Today on Far Future Calling we are proud to present a BBC television movie adaptation of Aldous Huxley's Brave New World produced in 1980.
|First edition cover of Aldous Huxley's Brave New World|
Brave New World is a novel written in 1931 by Aldous Huxley and published in 1932. Set in London of AD 2540 (632 A.F. in the book), the novel anticipates developments in reproductive technology and sleep-learning that combine to change society. The future society is an embodiment of the ideals that form the basis of futurology. Huxley answered this book with a reassessment in an essay, Brave New World Revisited (1958) and with his final work, a novel titled Island (1962).
|Brave New World Alphas and Betas|
This 3-hour TV adaptation of the 1932 Aldous Huxley novel is set 600 years in the future. In this "well- ordered" society, the citizens are required to take mind-controlling drugs, sex without love is compulsory, and test-tube babies are commonplace because of a ban on pregnancy. Keir Dullea (of 2001: A Space Odyssey fame) heads the cast as Thomas Grahmbell, "director of hatcheries".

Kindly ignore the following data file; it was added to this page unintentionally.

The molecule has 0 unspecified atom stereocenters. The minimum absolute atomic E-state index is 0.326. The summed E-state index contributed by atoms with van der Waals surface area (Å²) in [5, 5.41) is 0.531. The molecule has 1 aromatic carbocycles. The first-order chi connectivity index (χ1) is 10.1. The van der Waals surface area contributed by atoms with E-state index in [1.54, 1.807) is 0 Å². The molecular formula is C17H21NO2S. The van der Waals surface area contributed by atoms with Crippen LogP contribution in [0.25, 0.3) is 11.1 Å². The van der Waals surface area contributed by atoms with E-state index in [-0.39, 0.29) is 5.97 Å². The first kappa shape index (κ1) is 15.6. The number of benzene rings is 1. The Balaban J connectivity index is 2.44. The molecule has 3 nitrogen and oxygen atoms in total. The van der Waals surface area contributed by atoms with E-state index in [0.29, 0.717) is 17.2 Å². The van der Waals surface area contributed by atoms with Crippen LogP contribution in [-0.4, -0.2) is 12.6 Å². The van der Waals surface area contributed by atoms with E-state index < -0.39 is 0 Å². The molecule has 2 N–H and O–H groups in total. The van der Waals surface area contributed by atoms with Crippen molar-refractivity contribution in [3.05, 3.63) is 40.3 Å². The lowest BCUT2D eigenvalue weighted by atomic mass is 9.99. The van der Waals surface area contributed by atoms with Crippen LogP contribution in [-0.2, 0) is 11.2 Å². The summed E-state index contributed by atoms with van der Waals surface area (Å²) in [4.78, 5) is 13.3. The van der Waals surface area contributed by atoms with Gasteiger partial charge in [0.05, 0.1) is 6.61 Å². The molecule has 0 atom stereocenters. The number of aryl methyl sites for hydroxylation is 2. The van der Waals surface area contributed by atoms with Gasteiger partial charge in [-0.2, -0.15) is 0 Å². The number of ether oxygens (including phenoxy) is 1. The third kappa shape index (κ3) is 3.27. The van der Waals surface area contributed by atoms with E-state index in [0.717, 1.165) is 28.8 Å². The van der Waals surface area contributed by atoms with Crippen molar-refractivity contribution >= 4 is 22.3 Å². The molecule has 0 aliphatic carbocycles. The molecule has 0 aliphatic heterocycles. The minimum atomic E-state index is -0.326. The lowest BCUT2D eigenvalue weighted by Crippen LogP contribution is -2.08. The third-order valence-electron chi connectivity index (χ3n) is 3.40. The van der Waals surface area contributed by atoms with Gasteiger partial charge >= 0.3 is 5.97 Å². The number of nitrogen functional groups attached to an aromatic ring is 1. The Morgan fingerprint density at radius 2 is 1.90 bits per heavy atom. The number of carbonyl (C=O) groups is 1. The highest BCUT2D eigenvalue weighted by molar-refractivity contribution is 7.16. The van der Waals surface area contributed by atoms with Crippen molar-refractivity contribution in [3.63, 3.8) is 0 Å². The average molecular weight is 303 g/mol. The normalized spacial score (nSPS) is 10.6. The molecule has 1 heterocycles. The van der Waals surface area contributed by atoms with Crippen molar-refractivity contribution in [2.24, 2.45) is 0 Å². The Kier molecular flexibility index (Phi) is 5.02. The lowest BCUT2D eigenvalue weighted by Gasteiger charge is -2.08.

|Brave New World Epsilons|
Not everybody is satisfied with society's lack of humanity and feeling; the loudest dissidents are free-thinking poet Heimholtz Watson (Dick Anthony Williams) and brilliant oddball Bernard Marx (Bud Cort). An injection of new "old" ideas are brought in by "primitive" John Savage (Kristoffer Tabori), who lives on an Indian reservation which still honours 20th century values. Meanwhile, Linda Lysenko (Julie Cobb) becomes a natural mother--and in so doing becomes a criminal. In keeping with the style of the original book, the script's newly-minted characters are given names of pop-culture icons (Disney, Maoina, Stalina, and so on). Brave New World was first telecast March 7, 1980.
Brave New World's title derives from Miranda's speech in William Shakespeare's The Tempest, Act V, Scene I
How many goodly creatures are there here!
How beauteous mankind is! O brave new world,
That has such people in't.
In 1999, the Modern Library ranked Brave New World fifth on its list of the 100 best English-language novels of the 20th century.